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Steve Frericks: Ask for help in tough times

The sights and smells of spring in conjunction with the increase of daylight hours brings excitement and optimism for me as I fine tune my equipment for spring planting. In my younger years, I would never have thought that the smell of fresh-cut hay, newly tilled earth or even a cleaned out cattle yard are welcomed and make me feel like I am home. I hope you all can also appreciate the simple things like this that make you feel like you are where you want to be with your life.

We invite producers to call the office and schedule an appointment for the 2017 ARC/PLC program election if you have not already done so. If you have purchased any land or are renting new land, please provide documentation to office so we can update our records. This takes some time, and doing so now will save you time later when you are wanting to be in the field.

A common misconception is that the USDA office is notified of land changes from the local courthouse. This is not true. FSA needs you to bring a copy of your recorded deed for ownership changes. When you are completely done planting, schedule an appointment with the FSA office to certify your crops.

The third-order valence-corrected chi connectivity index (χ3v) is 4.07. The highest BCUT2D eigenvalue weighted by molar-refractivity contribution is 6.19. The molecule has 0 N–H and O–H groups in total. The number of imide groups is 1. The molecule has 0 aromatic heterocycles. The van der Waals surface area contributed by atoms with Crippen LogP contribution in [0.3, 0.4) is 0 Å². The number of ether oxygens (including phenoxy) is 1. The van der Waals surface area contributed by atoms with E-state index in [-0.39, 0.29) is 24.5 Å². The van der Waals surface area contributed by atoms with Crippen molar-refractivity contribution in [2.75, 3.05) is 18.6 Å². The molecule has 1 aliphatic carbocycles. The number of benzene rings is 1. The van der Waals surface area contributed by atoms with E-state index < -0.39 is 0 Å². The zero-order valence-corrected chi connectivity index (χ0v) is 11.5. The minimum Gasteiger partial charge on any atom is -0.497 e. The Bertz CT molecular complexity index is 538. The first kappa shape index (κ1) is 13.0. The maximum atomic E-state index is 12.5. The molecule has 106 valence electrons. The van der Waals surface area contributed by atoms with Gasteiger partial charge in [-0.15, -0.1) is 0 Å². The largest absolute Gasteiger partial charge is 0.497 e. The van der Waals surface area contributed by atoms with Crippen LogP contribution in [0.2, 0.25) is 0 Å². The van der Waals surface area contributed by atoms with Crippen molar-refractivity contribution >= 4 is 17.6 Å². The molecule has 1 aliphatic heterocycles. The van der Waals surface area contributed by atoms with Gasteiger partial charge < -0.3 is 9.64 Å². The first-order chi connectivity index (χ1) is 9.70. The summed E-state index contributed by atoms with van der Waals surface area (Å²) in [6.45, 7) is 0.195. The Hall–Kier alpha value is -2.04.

If you are thinking about CRP as one of the many options regarding the Minnesota Buffer regulations, please stop in the office to review the eligibility of the land and you as a producer. Here are a few other important deadlines for some of the programs offered by FSA:

• May 31 — Final date to apply for 2016 commodity loans on corn, soybeans and sunflowers.

• May 31 — 2017 Nursery Crop certification deadline.

• July 15 — 2017 annual crop certification and CRP certification deadline.

• Aug. 1 — 2017 ARC/PLC enrollment deadline.

• Aug. 31 — Deadline for CRP signup No. 50.

As stormy seasons approach, there is potential for crop damage and livestock death. If you experience any of these concerns, please notify the office. Programs such as NAP, LIP, LFP or ELAP require timely notification with a notice of loss.

Times are tough in many aspects of agriculture. With a little cooperation from Mother Nature and sound management practices, hopefully producers in every aspect of agriculture can weather this storm.

Whenever there is difficulty, there is also opportunity. FSA is here to assist you with the programs offered to assist you in taking advantage of those opportunities. If you are experiencing emotional difficulty in dealing with these stressful times, please reach out for help. There are state and regional assistance available for these very concerns. You are all a valuable part of the strong agricultural presence here in Douglas County. Take some breaks this spring and be safe. You are part of a noble industry and have a lot of which to be proud.

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